Fox is a point guard, but I’m including him in this discussion because of one reason: Tyrese Haliburton. Their fantasy values largely rely on ensuring both players get star-level minutes and touches… and not cannibalizing each other’s production.
Fox’s usage rate is actually a tick down from last season. But it was good early season news to see he was sustaining his high rate of possession given the addition of Haliburton… until Fox pulled a hamstring last night.
No word as of this writing as to how serious the injury is. But any extended time on the shelf could open the door for more minutes to shift to Haliburton, who impressed in extended time (17 points, 6 assists, 7 rebounds, 3 3s, 3 steals, 54 total fantasy points).
Fox’s counting stats flash elite potential. But he’s a player that performs better in points leagues than roto. Because the shortcomings in his stats are in areas that roto scoring will punish.
Fantasy-wise, Fox is probably at his ceiling in terms of usage. Regarding his top-30 potential, the question remains: can Fox improve his offensive efficiency? He was right around the league average in true shooting percentage (55.8 TS%) last season. And he hasn’t posted any early indications of improvement. Fox also has yet to show he can be elite in terms of assist rate (5.6 per game).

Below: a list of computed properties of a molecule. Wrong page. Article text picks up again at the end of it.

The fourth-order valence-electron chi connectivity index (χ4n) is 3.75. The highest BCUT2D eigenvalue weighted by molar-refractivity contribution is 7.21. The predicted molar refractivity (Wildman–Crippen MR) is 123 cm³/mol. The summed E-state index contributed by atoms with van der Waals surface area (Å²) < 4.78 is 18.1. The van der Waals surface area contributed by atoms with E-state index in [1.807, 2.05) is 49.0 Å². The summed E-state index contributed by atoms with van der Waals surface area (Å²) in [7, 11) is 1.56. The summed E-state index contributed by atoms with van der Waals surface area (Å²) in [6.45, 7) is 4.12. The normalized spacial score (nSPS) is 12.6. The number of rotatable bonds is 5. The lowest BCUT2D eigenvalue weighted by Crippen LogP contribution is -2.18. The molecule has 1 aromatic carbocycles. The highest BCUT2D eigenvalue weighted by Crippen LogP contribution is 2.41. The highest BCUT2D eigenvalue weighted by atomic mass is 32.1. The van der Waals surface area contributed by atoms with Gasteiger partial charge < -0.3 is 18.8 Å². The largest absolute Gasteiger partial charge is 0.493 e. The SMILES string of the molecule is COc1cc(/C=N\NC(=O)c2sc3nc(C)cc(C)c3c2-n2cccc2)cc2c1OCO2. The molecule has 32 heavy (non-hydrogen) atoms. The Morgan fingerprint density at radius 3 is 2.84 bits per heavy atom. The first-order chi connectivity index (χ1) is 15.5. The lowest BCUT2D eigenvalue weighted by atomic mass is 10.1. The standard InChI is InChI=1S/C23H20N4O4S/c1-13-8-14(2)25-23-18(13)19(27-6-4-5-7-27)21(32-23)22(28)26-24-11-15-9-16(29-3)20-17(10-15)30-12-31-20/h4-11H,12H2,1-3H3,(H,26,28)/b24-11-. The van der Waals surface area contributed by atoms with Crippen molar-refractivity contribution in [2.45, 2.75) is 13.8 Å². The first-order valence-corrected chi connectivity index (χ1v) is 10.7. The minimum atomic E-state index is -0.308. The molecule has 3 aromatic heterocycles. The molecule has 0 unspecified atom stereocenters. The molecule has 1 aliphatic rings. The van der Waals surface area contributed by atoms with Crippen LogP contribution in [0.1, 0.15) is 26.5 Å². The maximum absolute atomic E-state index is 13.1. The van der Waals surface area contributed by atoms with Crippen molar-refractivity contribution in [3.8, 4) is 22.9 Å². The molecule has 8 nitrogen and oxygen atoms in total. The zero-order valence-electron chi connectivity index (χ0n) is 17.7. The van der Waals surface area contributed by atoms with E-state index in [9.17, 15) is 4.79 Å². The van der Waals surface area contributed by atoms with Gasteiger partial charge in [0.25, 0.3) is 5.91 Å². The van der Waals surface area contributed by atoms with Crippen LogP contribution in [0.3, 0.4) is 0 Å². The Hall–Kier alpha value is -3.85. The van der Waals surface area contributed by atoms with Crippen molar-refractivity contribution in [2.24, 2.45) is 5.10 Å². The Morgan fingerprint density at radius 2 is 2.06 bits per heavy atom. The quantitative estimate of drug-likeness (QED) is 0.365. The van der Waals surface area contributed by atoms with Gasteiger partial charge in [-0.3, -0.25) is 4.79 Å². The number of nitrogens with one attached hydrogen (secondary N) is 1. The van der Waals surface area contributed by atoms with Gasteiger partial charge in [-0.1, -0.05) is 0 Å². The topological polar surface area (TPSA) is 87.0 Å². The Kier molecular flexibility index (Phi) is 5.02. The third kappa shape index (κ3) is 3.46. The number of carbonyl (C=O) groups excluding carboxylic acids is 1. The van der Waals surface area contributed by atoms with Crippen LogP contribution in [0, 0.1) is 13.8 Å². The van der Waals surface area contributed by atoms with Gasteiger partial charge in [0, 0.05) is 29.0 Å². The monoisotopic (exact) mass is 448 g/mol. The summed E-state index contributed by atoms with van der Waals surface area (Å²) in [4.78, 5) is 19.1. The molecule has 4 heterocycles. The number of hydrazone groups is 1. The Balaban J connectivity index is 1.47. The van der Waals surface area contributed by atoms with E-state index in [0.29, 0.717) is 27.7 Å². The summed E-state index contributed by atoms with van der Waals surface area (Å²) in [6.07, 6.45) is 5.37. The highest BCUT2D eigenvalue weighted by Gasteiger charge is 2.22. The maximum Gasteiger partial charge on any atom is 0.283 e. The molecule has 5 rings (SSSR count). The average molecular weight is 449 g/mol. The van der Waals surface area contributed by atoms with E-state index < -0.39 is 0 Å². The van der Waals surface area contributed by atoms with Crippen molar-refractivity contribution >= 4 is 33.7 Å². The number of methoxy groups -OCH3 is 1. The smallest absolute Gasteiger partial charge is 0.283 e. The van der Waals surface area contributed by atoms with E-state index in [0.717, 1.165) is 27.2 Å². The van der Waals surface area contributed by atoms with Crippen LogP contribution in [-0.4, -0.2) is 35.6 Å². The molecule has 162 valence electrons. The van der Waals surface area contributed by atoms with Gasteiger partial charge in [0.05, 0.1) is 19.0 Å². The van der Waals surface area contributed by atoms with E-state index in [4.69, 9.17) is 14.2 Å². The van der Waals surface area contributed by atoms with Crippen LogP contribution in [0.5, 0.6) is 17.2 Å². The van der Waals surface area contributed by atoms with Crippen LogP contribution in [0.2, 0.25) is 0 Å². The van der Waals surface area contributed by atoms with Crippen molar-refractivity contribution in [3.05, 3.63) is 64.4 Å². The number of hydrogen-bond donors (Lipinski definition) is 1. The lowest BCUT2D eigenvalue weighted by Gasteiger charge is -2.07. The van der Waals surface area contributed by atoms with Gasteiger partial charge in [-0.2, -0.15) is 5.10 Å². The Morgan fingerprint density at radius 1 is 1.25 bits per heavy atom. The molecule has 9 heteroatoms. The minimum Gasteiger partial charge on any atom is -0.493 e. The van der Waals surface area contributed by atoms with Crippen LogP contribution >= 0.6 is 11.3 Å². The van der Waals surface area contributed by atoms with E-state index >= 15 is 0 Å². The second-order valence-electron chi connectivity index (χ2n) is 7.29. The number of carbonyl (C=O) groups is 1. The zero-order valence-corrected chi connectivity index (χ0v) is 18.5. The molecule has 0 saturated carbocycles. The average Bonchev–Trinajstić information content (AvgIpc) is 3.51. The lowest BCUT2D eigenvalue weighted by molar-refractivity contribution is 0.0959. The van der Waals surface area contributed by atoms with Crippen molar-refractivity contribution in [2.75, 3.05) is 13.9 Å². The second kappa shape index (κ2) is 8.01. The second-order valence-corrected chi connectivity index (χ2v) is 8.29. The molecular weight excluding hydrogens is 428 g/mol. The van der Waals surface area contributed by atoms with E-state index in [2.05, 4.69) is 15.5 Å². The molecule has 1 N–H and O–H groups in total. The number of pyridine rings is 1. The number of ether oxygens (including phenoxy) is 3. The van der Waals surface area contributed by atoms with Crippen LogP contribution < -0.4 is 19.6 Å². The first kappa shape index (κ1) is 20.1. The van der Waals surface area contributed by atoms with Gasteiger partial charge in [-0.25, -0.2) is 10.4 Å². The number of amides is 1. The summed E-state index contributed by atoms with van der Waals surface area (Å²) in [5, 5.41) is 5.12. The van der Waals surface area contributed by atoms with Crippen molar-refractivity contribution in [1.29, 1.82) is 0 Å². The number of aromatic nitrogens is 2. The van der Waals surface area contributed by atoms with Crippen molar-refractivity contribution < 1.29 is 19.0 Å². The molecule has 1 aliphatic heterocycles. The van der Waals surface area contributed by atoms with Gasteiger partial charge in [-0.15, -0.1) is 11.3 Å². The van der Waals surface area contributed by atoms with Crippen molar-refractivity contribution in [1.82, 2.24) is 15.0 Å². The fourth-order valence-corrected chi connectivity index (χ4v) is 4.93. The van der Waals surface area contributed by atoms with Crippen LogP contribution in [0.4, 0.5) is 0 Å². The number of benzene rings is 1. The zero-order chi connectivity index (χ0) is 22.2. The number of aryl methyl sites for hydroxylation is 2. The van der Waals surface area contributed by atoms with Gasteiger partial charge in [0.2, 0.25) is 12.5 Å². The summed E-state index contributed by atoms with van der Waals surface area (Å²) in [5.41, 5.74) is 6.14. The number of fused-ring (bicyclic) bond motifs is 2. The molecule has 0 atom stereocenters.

Haliburton projects as a more efficient player. But Fox just signed a signed a max extension, so you want to assume there’s a big picture plan for Fox and Haliburton to co-exist. But… this is Sacramento we’re talking about.
3-5 weeks. Brooks is going to get only that long to carve out a bigger chunk of possessions for the duration. Because that’s how long Ja Morant is projected to be out. Obviously, they play different positions. But Brooks has jumped up a place in Memphis’ offensive pecking order. And the corresponding increase in usage is supercharging his production.
Brooks is currently knocking on the door to top-50 value in point leagues. Like the other players on this list (outside of Brown), Brooks is far better in points than in roto. In points leagues, Brooks’ bumped-up volume (in Morant’s absence) is giving him plenty of opportunities to overcome his mediocre shooting (47.8 TS%) and tendency to turn the ball over (2.7 TPG).
Brooks is only hitting 38.7% of his shots from the field. That is bad. The good news? He’s hitting 35.4% of his 3-point shots. That is merely mediocre. But Brooks is going to have to up his efficiency to retain a grip on his expanded role after Morant returns.
Here’s a deep league consideration. Clarkson is only averaging 22.4 MPG, but he’s racking up a huge number of touches as the offensive anchor of the Jazz’ second unit. And he’s continuing his career-long trend towards averaging as many 3-point attempts (5.4 3PA) as 2-point attempts (6.5 2PA). Throw in his current (what would be a career high) 41.9 3PT%, his solid steals (1.1 SPG) and rebounds (4.0 RPG), and you have the makings of sustainable deep league production.